Animal rights activists are in mourning over the 32nd horse fatality so far this year. The latest fatality happened on Saturday, Sept. 28, during racing at Santa Anita Park in Arcadia, California, The Associated Press reported.
During Saturday’s races, Emtech, a three-year-old colt fell during the eighth heat and broke both its front legs.
Jockey Guittierrez was catapulted out of his saddle and landed near the side rail. He was transported by ambulance, but he was unharmed.
Race veterinarians decided to euthanize the foundered horse. A green screen was placed to cover the gross sight from onlookers.
“As is protocol at Santa Anita, we will open an immediate inquiry into what factors could have contributed to Emtech’s injury,” said Dr. Dionne Benson, Chief Veterinarian for The Stronach Group, who organized the event. “Santa Anita will work closely with the California Horse Racing Board and will continue to brief our stakeholders and all of our constituents, including the public, as more facts come in. … If anything less is found which could have contributed to this incident, it will be addressed immediately,” the Stronach Group added firmly in a statement.
However, not everybody is satisfied with the self-imposed safety protocol of The Stronach Group. Earlier in June, California Governor Gavin Newsom ordered in a statement that the park be closed down to await further investigation about the 30 horse deaths at that time.
“I continue to be troubled by the horse deaths at Santa Anita Park. Enough is enough. I am calling on the California Horse Racing Board to ensure that no horse races until they are examined by independent veterinarians and found fit to compete,” he said.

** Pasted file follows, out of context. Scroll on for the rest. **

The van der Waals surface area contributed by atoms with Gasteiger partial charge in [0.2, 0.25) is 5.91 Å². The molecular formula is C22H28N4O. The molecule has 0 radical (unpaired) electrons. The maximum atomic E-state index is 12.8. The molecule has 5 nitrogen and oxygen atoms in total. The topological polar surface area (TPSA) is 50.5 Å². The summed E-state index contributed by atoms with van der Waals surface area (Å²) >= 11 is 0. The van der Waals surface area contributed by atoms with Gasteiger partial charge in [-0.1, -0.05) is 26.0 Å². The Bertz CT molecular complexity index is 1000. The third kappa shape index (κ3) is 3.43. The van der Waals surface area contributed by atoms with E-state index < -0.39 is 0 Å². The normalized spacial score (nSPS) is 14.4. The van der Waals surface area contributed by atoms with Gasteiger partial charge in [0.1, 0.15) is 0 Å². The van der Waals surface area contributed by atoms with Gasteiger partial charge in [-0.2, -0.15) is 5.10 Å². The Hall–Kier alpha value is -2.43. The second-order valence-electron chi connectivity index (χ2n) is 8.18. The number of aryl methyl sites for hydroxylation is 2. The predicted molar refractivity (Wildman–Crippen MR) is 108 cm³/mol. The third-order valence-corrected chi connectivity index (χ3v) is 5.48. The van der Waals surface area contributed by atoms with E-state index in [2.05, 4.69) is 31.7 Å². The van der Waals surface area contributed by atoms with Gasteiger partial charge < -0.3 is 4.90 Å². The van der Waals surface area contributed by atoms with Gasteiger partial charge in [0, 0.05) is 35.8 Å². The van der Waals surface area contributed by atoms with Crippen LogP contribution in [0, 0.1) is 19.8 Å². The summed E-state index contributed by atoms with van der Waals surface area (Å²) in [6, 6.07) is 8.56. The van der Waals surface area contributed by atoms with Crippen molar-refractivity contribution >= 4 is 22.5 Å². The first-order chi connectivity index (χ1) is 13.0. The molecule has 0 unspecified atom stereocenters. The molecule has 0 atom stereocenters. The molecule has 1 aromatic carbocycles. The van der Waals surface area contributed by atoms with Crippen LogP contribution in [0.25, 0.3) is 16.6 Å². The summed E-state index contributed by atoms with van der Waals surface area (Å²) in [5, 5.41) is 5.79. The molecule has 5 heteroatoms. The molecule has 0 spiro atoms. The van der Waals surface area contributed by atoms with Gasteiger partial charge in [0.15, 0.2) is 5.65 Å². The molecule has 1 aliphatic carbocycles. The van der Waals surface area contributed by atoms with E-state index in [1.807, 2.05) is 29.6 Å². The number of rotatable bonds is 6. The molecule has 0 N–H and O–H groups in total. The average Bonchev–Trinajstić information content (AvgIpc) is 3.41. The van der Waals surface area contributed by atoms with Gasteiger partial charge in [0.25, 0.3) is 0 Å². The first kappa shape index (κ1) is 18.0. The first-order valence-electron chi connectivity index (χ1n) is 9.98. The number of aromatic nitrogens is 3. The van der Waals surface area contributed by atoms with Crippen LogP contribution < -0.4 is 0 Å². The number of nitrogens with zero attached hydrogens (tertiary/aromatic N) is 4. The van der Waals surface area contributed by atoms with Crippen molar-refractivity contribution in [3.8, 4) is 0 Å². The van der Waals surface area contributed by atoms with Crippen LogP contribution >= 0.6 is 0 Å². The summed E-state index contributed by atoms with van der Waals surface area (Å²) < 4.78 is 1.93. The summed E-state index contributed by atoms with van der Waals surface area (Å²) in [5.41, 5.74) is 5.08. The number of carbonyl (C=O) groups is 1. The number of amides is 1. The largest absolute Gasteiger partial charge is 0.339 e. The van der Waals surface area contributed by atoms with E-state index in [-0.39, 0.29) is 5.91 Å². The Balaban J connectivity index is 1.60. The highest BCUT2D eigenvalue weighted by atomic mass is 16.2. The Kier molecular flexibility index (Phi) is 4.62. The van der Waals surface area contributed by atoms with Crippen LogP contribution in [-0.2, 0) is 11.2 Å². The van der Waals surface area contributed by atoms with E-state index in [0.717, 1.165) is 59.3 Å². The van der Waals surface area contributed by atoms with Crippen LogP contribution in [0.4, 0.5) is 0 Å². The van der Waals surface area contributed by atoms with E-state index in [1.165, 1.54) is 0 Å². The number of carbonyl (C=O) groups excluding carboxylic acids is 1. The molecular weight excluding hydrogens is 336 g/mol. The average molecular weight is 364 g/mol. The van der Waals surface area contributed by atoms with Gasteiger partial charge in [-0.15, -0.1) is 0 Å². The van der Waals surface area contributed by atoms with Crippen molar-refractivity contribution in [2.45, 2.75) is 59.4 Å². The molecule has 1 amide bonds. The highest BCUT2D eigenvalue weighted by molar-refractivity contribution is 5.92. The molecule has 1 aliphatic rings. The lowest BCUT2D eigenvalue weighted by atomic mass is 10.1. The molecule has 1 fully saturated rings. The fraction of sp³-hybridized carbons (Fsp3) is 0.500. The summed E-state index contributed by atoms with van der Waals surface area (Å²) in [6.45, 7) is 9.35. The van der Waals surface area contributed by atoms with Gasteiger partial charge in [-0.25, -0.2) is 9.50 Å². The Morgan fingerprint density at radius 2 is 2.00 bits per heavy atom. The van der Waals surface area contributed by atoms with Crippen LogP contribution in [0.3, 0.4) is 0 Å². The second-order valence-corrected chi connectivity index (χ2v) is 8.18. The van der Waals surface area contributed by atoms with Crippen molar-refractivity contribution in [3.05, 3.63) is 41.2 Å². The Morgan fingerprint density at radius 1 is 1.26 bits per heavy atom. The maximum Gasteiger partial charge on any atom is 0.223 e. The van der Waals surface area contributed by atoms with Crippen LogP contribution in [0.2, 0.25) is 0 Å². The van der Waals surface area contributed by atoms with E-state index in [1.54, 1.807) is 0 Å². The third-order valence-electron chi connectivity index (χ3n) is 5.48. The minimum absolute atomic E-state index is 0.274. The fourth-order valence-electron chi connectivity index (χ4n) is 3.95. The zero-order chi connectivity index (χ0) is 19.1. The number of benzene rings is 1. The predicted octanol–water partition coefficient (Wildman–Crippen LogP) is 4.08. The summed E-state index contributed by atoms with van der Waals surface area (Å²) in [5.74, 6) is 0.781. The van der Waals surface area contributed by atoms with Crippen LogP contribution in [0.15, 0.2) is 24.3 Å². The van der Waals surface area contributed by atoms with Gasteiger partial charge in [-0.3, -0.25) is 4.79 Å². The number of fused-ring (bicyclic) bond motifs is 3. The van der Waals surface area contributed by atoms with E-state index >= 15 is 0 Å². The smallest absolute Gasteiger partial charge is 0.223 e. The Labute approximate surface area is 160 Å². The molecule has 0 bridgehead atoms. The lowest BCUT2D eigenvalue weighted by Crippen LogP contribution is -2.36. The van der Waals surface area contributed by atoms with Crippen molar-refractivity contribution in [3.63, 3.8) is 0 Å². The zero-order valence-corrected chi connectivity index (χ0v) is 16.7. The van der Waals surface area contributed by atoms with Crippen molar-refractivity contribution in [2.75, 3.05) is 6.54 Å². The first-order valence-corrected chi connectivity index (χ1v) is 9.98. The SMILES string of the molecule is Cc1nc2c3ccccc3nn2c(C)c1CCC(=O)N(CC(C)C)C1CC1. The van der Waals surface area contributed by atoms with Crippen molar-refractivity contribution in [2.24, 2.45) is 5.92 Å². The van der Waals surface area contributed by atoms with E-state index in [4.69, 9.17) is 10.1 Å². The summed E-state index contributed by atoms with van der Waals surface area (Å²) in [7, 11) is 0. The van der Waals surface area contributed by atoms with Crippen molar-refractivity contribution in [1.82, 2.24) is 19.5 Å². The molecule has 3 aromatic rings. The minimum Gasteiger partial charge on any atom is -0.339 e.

“As Santa Anita prepares to host the 2019 Breeders’ Cup in November, we must show the horse racing world that California puts safety first,” the statement continued.
Horse racing is a hazardous sport. Not just for horses; also for humans. Last year a jockey with career earnings in the tens of millions died when his horse collapsed during a race, Epoch Times reported.
Wealthy Jockey Dies After Horse Collapses on Race Track
The jockey, 57-year-old Jose Flores was riding a horse called Love Rules and was leading in a race at Parx Racing, on March 19, 2018. Suddenly, the horse fell, leading to horrific injuries for Flores, according to the New York Post.
Another horse came from behind and fell on top of the pair. A third horse managed to avoid falling onto the pile, but the rider of that horse was unseated, Daily Racing Form reported.
The spill caused Flores severe spine and skull injuries. He was taken to a hospital but never regained consciousness. His parents traveled from Florida to say goodbye to him while he was kept on life support. Flores died three days after the accident, according to the Daily Racing Form. The horse he was riding was euthanized.
The entire Parx Racing team is deeply saddened by the loss of Parx Hall of Fame Jockey, Jose Flores. He embodied all that is good in the world of horse racing, and will be missed immensely. We offer our deepest condolences and prayers to his family https://t.co/yGnls7IBDB
— Parx Racing (@parxracing) March 22, 2018
Parx canceled races the day after Flores’s fall and planned a memorial service.
The last time a jockey died from injuries at a race was in October 2017, according to Terry Meyocks, national manager of the Jockeys’ Guild, via the Daily Racing Card. Flores is the 157th jockey to die from race injuries since the guild started keeping records, in 1940.
Epoch Times reporter Collin Fredericson contributed to this report